Top priorities of respondents included affordable housing (22%), homelessness (17%), improving education and schools (14%), and reducing crime (11%). … Continue reading »
Berkeley Mayor Tom Bates and mayoral hopeful Councilman Jesse Arreguín have teamed up to ask the city manager to move quickly to extend a bike lane two blocks south on Fulton Street by the site of a near-fatal crash involving a cyclist and vehicle in February.
In a Berkeley City Council consent calendar item scheduled for Tuesday, March 15, they ask the “City Manager and Transportation staff to prioritize and expedite the installation of a bicycle lane on Fulton Street between Bancroft Way and Channing Way.”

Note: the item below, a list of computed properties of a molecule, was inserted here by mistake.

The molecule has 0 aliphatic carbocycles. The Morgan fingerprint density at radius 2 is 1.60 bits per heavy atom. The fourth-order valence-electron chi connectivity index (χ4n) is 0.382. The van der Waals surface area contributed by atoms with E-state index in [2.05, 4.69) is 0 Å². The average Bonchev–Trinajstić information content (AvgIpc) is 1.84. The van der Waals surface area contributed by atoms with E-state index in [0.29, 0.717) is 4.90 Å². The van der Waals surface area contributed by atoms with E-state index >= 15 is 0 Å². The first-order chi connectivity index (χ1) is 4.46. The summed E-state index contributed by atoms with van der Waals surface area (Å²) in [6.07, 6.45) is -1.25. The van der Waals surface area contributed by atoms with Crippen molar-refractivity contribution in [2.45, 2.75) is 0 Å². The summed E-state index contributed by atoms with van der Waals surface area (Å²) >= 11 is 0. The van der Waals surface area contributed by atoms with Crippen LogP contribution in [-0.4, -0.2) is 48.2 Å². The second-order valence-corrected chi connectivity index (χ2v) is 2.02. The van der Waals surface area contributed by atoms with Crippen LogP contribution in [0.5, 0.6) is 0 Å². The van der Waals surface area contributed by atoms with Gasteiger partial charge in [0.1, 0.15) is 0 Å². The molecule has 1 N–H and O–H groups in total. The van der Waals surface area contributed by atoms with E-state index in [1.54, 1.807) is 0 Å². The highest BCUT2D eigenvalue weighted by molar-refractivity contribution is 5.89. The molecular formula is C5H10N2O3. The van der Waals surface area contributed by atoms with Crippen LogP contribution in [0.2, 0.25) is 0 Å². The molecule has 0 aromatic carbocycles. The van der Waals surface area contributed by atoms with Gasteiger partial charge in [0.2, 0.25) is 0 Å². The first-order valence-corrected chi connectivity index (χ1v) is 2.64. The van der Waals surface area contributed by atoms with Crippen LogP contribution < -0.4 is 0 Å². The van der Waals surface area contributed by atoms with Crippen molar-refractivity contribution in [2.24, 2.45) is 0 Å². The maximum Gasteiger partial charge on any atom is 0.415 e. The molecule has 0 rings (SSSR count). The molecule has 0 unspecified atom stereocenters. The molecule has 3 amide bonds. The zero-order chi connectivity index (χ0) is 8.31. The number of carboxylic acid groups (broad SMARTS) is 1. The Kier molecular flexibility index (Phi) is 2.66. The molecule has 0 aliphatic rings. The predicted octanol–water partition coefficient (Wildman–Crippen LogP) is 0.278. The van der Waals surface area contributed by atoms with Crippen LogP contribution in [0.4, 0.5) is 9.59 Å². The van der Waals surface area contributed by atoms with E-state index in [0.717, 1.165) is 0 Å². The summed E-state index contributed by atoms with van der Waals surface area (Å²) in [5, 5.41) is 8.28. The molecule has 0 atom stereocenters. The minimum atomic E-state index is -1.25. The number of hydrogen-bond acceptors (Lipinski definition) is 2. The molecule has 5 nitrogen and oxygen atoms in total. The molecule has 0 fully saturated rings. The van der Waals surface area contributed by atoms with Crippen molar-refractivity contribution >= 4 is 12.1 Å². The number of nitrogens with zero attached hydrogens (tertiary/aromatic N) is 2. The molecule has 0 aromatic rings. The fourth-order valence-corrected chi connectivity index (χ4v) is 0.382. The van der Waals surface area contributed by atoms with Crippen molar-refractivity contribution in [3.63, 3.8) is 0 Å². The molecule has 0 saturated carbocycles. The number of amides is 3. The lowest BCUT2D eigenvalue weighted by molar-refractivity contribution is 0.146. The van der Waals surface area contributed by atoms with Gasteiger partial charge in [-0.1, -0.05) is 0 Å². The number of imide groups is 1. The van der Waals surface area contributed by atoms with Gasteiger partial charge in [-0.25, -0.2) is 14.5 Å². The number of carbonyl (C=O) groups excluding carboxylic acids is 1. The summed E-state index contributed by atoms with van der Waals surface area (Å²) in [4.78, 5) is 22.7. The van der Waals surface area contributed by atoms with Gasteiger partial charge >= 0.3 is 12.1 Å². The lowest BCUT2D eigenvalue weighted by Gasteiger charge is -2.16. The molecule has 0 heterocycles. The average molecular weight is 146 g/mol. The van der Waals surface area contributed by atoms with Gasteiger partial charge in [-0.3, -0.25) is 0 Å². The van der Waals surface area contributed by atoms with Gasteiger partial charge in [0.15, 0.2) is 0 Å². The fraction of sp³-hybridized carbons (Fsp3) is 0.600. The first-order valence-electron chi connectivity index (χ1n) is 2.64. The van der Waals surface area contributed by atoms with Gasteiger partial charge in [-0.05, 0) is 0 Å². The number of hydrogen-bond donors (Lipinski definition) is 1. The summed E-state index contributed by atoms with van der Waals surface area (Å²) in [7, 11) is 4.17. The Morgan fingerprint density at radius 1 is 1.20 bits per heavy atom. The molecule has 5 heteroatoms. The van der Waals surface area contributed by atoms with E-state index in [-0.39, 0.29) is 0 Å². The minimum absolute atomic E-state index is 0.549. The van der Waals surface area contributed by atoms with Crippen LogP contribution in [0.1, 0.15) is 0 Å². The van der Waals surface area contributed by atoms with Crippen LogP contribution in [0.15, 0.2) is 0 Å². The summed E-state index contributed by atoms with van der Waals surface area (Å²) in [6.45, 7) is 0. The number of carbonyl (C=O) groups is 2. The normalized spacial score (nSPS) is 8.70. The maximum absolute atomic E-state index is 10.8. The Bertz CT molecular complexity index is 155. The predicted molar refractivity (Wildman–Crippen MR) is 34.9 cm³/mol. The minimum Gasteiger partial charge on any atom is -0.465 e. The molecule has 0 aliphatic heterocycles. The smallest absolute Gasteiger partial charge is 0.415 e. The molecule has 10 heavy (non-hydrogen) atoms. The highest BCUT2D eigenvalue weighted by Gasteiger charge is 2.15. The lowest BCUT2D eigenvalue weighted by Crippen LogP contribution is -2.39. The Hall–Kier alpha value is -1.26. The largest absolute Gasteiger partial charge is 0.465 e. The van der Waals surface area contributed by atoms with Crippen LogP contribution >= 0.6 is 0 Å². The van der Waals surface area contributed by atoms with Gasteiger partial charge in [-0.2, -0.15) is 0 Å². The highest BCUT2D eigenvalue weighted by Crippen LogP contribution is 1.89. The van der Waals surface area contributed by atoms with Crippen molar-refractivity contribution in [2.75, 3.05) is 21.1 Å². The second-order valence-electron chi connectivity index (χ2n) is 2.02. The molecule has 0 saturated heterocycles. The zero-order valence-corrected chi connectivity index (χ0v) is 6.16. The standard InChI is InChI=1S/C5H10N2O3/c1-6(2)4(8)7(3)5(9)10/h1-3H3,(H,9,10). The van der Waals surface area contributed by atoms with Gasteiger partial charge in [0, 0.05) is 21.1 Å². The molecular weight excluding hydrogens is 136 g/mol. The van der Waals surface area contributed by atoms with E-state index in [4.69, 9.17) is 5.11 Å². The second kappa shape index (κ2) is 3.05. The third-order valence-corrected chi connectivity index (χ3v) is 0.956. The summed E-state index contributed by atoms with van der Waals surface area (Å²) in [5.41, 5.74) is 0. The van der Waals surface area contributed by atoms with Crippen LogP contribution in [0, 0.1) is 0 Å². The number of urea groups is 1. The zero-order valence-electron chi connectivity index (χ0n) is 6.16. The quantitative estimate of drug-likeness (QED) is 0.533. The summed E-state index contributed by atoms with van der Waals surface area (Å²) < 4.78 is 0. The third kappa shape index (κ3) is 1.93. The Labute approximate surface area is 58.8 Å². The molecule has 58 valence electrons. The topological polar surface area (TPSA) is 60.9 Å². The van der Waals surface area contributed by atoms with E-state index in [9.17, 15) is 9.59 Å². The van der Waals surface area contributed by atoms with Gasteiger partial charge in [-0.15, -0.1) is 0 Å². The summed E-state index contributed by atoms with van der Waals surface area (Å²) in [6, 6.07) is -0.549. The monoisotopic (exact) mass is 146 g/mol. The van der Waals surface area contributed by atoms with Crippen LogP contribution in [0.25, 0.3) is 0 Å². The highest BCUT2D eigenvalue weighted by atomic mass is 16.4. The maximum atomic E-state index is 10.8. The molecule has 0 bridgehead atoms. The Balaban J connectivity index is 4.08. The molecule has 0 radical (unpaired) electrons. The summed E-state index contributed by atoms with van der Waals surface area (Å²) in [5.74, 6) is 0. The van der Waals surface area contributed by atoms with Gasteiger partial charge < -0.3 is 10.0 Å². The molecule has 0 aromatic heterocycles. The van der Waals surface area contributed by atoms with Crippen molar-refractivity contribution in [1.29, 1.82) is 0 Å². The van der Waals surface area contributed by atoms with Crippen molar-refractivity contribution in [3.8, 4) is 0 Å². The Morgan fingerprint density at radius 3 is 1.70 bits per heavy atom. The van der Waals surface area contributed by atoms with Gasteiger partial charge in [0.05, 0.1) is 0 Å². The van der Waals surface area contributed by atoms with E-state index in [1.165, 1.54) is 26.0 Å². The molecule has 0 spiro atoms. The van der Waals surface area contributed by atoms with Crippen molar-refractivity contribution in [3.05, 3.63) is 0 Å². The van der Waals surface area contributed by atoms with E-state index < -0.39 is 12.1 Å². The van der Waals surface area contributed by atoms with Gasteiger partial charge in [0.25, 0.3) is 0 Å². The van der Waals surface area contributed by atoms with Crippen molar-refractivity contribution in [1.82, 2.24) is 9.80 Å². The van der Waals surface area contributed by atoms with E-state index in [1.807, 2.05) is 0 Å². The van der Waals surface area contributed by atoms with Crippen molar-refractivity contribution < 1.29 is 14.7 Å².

The council item notes that the city needs to conduct a traffic study and public hearing before a new bike lane could be installed.
“This item urges staff to prioritize completion of all steps necessary to install the bike lane by May 12, 2016, Bike to Work Day or as expeditiously as possible thereafter,” according to the brief report. There is a bike lane on Fulton Street north of Bancroft Way but it ends at that intersection.
Advocacy group Bike East Bay has been actively pushing for that extension since last year when the street was repaved, and say city bike planning documents already lay the groundwork for making it happen. They renewed calls for the lane after Megan Schwarzman, a mother, medical doctor and UC Berkeley scientist, was struck by a driver Feb. 2 at Fulton and Bancroft Way and critically injured. … Continue reading »